Although this happened a few days ago, I missed it until now. Really, it is a bit of a double whammy for e-government. The Department of the Environment, Food and Rural Affairs has just launched an online carbon calculator. Of course, the danger with such projects appeal only to the people who are already converts to the need to cut carbon emissions - and it has little impact on the broad sway of the British public. However, there can be little doubt that there is growing awareness and concern about enhanced global warming amongst the electorate, so maybe this facility will act play an educational role for those wanting to find out more.
Also, David Miliband, by far the most prominent government blogger, has become the first cabinet minister to appear in Second Life, undertaking an interview with Sky News's Adam Boulton about the launch of the climate calculator. Given what I am studying, I have a dreadful confession to make; I have never actually used Second Life*, but I'm still not entirely convinced by the value of "virtual worlds" in civil life - in particular, I don't know if they offer a greater level or more effective type of interaction than other online tools. However, fair play to any politician who tries this kind of technology out and isn't scarred off by it.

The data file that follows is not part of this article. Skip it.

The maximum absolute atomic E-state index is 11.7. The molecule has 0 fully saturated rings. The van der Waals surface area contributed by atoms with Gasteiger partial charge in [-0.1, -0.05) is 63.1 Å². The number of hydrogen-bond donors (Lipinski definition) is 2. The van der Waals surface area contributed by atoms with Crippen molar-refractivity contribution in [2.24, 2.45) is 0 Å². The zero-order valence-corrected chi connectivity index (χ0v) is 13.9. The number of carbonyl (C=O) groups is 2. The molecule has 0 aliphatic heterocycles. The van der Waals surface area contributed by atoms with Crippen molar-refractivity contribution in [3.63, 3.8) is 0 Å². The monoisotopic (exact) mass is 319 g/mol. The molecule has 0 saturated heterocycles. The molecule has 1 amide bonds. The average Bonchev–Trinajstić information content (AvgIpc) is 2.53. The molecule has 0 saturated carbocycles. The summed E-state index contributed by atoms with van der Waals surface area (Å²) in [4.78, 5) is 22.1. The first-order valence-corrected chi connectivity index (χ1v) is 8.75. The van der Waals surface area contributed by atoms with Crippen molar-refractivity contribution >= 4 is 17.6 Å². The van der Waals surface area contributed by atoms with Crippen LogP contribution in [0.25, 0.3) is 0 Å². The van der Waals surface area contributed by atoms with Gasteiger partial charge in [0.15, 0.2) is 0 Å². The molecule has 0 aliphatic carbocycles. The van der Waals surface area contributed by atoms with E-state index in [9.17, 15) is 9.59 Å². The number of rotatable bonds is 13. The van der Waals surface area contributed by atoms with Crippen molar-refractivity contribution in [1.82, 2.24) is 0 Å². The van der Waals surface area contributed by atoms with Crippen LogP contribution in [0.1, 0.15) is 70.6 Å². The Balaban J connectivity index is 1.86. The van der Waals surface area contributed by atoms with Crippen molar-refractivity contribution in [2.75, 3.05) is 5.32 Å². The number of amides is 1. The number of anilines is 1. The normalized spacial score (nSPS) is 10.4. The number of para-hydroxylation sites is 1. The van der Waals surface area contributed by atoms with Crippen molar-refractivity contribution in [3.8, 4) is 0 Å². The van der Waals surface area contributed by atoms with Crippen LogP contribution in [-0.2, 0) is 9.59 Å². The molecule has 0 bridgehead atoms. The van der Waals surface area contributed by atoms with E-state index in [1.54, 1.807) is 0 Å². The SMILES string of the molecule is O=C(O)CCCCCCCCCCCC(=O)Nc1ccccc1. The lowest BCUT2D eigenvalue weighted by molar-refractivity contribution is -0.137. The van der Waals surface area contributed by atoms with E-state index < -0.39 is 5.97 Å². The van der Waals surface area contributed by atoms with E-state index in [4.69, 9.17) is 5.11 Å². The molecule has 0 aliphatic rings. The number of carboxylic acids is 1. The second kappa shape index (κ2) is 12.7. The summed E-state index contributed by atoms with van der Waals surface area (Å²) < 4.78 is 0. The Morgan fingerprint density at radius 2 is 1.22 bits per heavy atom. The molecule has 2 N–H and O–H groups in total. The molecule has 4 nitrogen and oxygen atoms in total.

* This is, by the way, something I am trying to rectify now, as I have just signed up for an account to have a play with it.
From discussion with users of Second Life, particularly during the iCommons iSummit in Croatia a few weeks ago, it is interesting to note that the participants who weren't there in RL felt more inclusion when they attended in SL.